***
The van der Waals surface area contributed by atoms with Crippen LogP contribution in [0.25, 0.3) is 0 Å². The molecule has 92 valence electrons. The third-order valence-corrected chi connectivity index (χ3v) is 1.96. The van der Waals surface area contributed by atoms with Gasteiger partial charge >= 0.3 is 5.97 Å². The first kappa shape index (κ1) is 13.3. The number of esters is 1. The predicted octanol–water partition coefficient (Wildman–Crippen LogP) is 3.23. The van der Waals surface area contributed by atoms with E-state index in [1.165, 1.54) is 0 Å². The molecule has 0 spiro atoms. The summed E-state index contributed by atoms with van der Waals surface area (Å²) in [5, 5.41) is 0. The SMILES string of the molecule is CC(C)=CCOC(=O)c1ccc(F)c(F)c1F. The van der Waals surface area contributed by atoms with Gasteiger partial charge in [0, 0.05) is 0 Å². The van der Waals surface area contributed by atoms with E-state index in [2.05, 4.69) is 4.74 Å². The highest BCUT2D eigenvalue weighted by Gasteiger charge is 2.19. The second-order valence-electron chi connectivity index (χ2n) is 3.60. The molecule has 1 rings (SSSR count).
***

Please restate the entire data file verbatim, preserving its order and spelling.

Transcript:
The van der Waals surface area contributed by atoms with Crippen LogP contribution in [0.25, 0.3) is 0 Å². The molecule has 92 valence electrons. The third-order valence-corrected chi connectivity index (χ3v) is 1.96. The van der Waals surface area contributed by atoms with Gasteiger partial charge >= 0.3 is 5.97 Å². The first kappa shape index (κ1) is 13.3. The number of esters is 1. The predicted octanol–water partition coefficient (Wildman–Crippen LogP) is 3.23. The van der Waals surface area contributed by atoms with E-state index in [1.165, 1.54) is 0 Å². The molecule has 0 spiro atoms. The summed E-state index contributed by atoms with van der Waals surface area (Å²) in [5, 5.41) is 0. The SMILES string of the molecule is CC(C)=CCOC(=O)c1ccc(F)c(F)c1F. The van der Waals surface area contributed by atoms with Gasteiger partial charge in [0, 0.05) is 0 Å². The van der Waals surface area contributed by atoms with E-state index in [2.05, 4.69) is 4.74 Å². The highest BCUT2D eigenvalue weighted by Gasteiger charge is 2.19. The second-order valence-electron chi connectivity index (χ2n) is 3.60. The molecule has 1 rings (SSSR count).